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   Chapter 12 No.12

The American Claimant By Mark Twain Characters: 16793

Updated: 2017-11-29 00:04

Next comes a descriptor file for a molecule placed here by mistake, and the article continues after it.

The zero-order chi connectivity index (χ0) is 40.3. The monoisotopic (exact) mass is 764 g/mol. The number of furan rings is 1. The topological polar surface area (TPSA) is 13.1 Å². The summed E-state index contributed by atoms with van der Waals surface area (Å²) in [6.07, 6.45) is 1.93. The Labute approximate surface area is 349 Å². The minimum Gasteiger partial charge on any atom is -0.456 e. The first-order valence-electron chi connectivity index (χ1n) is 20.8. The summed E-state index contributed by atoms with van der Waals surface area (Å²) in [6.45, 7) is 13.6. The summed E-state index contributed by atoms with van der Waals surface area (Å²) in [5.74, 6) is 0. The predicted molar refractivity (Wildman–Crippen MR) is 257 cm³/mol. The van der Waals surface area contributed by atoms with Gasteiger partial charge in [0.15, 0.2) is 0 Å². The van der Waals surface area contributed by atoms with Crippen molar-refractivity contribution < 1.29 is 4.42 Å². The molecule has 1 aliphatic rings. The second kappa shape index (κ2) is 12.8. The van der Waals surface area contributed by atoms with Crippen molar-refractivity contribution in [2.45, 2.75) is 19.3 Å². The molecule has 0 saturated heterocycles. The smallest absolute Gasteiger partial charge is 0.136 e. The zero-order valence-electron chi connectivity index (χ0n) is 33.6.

Presently the supper bell began to ring in the depths of the house, and the sound proceeded steadily upward, growing in intensity all the way up towards the upper floors. The higher it came the more maddening was the noise, until at last what it lacked of being absolutely deafening, was made up of the sudden crash and clatter of an avalanche of boarders down the uncarpeted stairway. The peerage did not go to meals in this fashion; Tracy's training had not fitted him to enjoy this hilarious zoological clamor and enthusiasm. He had to confess that there was something about this extraordinary outpouring of animal spirits which he would have to get inured to before he could accept it. No doubt in time he would prefer it; but he wished the process might be modified and made just a little more gradual, and not quite so pronounced and violent. Barrow and Tracy followed the avalanche down through an ever increasing and ever more and more aggressive stench of bygone cabbage and kindred smells; smells which are to be found nowhere but in a cheap private boarding house; smells which once encountered can never be forgotten; smells which encountered generations later are instantly recognizable, but never recognizable with pleasure. To Tracy these odors were suffocating, horrible, almost unendurable; but he held his peace and said nothing. Arrived in the basement, they entered a large dining-room where thirty-five or forty people sat at a long table. They took their places. The feast had already begun and the conversation was going on in the liveliest way from one end of the table to the other. The table cloth was of very coarse material and was liberally spotted with coffee stains and grease. The knives and forks were iron, with bone handles, the spoons appeared to be iron or sheet iron or something of the sort. The tea and coffee cups were of the commonest and heaviest and most durable stone ware. All the furniture of the table was of the commonest and cheapest sort. There was a single large thick slice of bread by each boarder's plate, and it was observable that he economized it as if he were not expecting it to be duplicated. Dishes of butter were distributed along the table within reach of people's arms, if they had long ones, but there were no private butter plates. The butter was perhaps good enough, and was quiet and well behaved; but it had more bouquet than was necessary, though nobody commented upon that fact or seemed in any way disturbed by it. The main feature of the feast was a piping hot Irish stew made of the potatoes and meat left over from a procession of previous meals. Everybody was liberally supplied with this dish. On the table were a couple of great dishes of sliced ham, and there were some other eatables of minor importance-preserves and New Orleans molasses and such things. There was also plenty of tea and coffee of an infernal sort, with brown sugar and condensed milk, but the milk and sugar supply was not left at the discretion of the boarders, but was rationed out at headquarters-one spoonful of sugar and one of condensed milk to each cup and no more. The table was waited upon by two stalwart negro women who raced back and forth from the bases of supplies with splendid dash and clatter and energy. Their labors were supplemented after a fashion by the young girl Puss. She carried coffee and tea back and forth among the boarders, but she made pleasure excursions rather than business ones in this way, to speak strictly. She made jokes with various people. She chaffed the young men pleasantly and wittily, as she supposed, and as the rest also supposed, apparently, judging by the applause and laughter which she got by her efforts. Manifestly she was a favorite with most of the young fellows and sweetheart of the rest of them. Where she conferred notice she conferred happiness, as was seen by the face of the recipient; and at the same time she conferred unhappiness-one could see it fall and dim the faces of the other young fellows like a shadow. She never "Mistered" these friends of hers, but called them "Billy," "Tom," "John," and they called her "Puss" or "Hattie."